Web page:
By Kim Lamb Gregory

The thick morning air hummedwith insects as Jeyla Fendi’s boots crunched through the wetlands south of New Orleans. She hacked away underbrush with her machete, wiped sweat from her forehead and returned to counting trees with her classmates.

Fendi was among 12 students who traveled to New Orleans with Environmental Science & Resource Management (ESRM) Professor Sean Anderson, who started this annual tradition in the wake of Hurricane Katrina striking New Orleans in 2005.

The Category Five juggernaut killed more than 1,500 people in Southern Louisiana, doing $81 billion in damage and leaving an environmental crisis that persists nearly 12 years later.

The wetlands were inundated with invasive species of plants and trees and the coast was drastically eroded, washing away the natural buffer New Orleans had against the Gulf of Mexico.

“If you face south from the wetland forest where the students work, it used to be about 62 miles of wetland to get to the open waters of the Gulf,” Anderson said. “Now it’s only about 14 miles.”

One of the students’ projects has been to collect data on native versus invasive species of trees and plants in the damaged area. Anderson says the data is unparalleled.

“We have the only long-term data set,” confirmed Anthropology major Lauren Wilson. “We are the only ones who have returned every single year since the event. We are documenting which tree species are surviving and which kinds are taking over.”

Anderson said the data the students have collected is unmatched by any other research team. Each trip is different each year, depending on what is needed by the communities they serve. Besides conducting research, students have helped rebuild homes, cleared overgrown pathways and planted sustainable hydroponic gardens in the devastated Ninth Ward.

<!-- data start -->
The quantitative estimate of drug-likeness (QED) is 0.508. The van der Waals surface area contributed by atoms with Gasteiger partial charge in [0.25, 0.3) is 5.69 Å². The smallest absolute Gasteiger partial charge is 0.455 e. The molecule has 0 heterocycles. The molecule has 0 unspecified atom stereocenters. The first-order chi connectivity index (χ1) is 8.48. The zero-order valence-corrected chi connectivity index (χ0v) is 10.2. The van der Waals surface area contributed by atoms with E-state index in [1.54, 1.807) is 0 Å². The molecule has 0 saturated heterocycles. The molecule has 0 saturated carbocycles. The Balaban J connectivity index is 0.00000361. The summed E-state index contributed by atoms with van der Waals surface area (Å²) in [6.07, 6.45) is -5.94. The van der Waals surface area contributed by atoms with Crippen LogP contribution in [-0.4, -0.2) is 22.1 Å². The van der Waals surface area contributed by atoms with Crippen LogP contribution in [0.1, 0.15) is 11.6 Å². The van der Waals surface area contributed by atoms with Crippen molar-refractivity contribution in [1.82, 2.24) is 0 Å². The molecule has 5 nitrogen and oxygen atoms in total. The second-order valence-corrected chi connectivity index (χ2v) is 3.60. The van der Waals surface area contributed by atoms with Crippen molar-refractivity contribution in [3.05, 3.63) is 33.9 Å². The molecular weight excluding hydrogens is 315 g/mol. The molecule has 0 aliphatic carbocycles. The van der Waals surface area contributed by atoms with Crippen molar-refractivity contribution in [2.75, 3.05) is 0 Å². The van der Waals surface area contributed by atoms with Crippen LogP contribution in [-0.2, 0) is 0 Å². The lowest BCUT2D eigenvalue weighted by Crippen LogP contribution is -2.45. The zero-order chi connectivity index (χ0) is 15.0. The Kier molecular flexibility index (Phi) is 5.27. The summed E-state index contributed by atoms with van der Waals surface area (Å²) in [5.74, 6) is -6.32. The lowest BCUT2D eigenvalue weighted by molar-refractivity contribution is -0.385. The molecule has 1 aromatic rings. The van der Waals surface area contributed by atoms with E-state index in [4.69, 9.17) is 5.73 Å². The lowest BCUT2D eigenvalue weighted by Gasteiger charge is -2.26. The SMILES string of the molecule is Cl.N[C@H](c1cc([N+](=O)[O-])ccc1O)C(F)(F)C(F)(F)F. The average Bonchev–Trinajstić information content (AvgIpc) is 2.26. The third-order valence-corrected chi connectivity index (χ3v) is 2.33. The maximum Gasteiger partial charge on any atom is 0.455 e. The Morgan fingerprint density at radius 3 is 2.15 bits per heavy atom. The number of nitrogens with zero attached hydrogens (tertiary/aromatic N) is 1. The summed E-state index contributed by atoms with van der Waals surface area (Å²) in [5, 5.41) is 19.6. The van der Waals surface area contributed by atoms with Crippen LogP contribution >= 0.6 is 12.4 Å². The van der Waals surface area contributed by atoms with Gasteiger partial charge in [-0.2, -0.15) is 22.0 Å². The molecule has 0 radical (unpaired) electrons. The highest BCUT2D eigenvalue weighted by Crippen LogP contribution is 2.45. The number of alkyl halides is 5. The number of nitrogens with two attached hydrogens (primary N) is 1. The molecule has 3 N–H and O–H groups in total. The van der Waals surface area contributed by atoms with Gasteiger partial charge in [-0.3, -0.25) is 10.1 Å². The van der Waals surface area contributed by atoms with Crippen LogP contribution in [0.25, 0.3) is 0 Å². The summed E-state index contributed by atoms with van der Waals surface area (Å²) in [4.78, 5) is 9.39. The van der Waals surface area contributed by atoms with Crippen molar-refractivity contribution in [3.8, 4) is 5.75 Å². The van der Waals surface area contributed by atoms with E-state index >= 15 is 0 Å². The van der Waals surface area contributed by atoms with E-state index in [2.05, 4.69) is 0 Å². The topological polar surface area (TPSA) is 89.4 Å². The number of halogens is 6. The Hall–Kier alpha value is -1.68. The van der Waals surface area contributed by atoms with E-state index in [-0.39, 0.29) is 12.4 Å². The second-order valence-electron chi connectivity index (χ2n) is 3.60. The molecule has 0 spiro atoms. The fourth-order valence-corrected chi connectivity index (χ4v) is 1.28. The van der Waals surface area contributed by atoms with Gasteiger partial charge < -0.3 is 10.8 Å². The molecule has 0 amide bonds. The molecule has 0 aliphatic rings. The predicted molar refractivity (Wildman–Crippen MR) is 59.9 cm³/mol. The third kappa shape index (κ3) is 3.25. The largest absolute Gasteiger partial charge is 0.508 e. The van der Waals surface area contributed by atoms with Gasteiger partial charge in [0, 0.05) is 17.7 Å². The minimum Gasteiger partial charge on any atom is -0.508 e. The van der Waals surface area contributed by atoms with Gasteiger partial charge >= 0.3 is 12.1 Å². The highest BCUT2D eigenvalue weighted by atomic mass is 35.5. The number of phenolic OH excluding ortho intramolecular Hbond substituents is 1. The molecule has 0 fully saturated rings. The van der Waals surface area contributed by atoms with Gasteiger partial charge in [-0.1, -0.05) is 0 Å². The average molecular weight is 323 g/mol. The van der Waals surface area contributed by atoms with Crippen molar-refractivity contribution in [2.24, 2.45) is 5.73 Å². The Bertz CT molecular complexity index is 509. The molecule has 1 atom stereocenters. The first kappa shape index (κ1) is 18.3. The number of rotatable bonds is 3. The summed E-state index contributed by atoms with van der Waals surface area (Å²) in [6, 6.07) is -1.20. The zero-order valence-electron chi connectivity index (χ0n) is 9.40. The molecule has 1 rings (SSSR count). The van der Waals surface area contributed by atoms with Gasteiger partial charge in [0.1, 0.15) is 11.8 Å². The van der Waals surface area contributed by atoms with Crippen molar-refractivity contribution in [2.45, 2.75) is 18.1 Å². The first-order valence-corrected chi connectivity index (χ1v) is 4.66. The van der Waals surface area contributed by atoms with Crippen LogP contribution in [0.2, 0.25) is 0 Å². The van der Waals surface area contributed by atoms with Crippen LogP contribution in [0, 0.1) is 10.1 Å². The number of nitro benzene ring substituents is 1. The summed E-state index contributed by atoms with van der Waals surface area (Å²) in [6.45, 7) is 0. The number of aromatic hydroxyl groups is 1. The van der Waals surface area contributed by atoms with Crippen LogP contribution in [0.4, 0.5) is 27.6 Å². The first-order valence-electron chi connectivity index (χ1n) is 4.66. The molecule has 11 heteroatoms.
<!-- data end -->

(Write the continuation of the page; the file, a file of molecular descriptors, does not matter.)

Every day, the students are up at dawn, working in the wetlands, touring museums, talking with conservation experts or perhaps watching one of the local characters feed Ahi steaks to a seven-foot long alligator named Boots.

At night, the students can rest, journal and input their research data, or immerse themselves in New Orleans night life with visits to restaurants or jazz clubs.

We go and hear people's sotries of Katrina, and you know what you're doing means a lot to these people.

Jeyla Fendi

“We went to cooking school, we went to the farmers market,” Fendi said. “They let us loose to go cook. I taught myself how to make jambalaya.”

Now that she’s back, Fendi knows why other students who have gone on the annual New Orleans service-learning trip say it transformed them.

“It’s really fast, really emotional,” said Fendi, who graduated in May with an ESRM degree. “You work really hard and it’s really hot. We go and hear people’s stories of Katrina, and you know what you’re doing means a lot to these people.”

Wilson said the trip changed her, compelling her to seek for other ways to help others.

“It was intense, it was emotional,” she said. “It was the best time of my life.” 

© Spring 2017 / Volume 21 / Number 01 / Bi-annual